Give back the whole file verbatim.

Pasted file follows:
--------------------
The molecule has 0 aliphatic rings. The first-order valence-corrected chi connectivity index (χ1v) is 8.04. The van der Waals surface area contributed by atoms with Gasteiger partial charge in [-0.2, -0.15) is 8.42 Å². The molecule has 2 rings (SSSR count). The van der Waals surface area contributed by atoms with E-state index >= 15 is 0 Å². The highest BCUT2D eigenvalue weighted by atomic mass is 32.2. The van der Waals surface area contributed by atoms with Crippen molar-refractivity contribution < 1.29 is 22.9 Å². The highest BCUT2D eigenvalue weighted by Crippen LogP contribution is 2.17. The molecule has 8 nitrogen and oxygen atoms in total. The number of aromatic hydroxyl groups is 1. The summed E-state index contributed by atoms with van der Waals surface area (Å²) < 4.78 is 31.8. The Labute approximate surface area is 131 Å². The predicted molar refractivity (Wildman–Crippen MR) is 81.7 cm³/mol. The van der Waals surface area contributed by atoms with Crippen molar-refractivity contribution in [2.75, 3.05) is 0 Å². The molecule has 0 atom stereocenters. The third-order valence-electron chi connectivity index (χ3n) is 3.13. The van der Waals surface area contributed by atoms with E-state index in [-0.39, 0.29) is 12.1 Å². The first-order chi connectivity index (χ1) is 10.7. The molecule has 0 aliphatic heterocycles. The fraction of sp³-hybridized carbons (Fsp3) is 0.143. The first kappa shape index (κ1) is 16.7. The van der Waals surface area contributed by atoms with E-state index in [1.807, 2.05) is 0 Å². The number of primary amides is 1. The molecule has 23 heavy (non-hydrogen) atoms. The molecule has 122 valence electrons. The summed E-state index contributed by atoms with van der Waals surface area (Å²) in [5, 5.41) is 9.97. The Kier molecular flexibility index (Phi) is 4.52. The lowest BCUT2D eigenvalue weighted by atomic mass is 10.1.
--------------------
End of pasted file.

The molecule has 0 aliphatic rings. The first-order valence-corrected chi connectivity index (χ1v) is 8.04. The van der Waals surface area contributed by atoms with Gasteiger partial charge in [-0.2, -0.15) is 8.42 Å². The molecule has 2 rings (SSSR count). The van der Waals surface area contributed by atoms with E-state index >= 15 is 0 Å². The highest BCUT2D eigenvalue weighted by atomic mass is 32.2. The van der Waals surface area contributed by atoms with Crippen molar-refractivity contribution < 1.29 is 22.9 Å². The highest BCUT2D eigenvalue weighted by Crippen LogP contribution is 2.17. The molecule has 8 nitrogen and oxygen atoms in total. The number of aromatic hydroxyl groups is 1. The summed E-state index contributed by atoms with van der Waals surface area (Å²) < 4.78 is 31.8. The Labute approximate surface area is 131 Å². The predicted molar refractivity (Wildman–Crippen MR) is 81.7 cm³/mol. The van der Waals surface area contributed by atoms with Crippen molar-refractivity contribution in [2.75, 3.05) is 0 Å². The molecule has 0 atom stereocenters. The third-order valence-electron chi connectivity index (χ3n) is 3.13. The van der Waals surface area contributed by atoms with E-state index in [-0.39, 0.29) is 12.1 Å². The first-order chi connectivity index (χ1) is 10.7. The molecule has 0 aliphatic heterocycles. The fraction of sp³-hybridized carbons (Fsp3) is 0.143. The first kappa shape index (κ1) is 16.7. The van der Waals surface area contributed by atoms with E-state index in [1.807, 2.05) is 0 Å². The number of primary amides is 1. The molecule has 23 heavy (non-hydrogen) atoms. The molecule has 122 valence electrons. The summed E-state index contributed by atoms with van der Waals surface area (Å²) in [5, 5.41) is 9.97. The Kier molecular flexibility index (Phi) is 4.52. The lowest BCUT2D eigenvalue weighted by atomic mass is 10.1.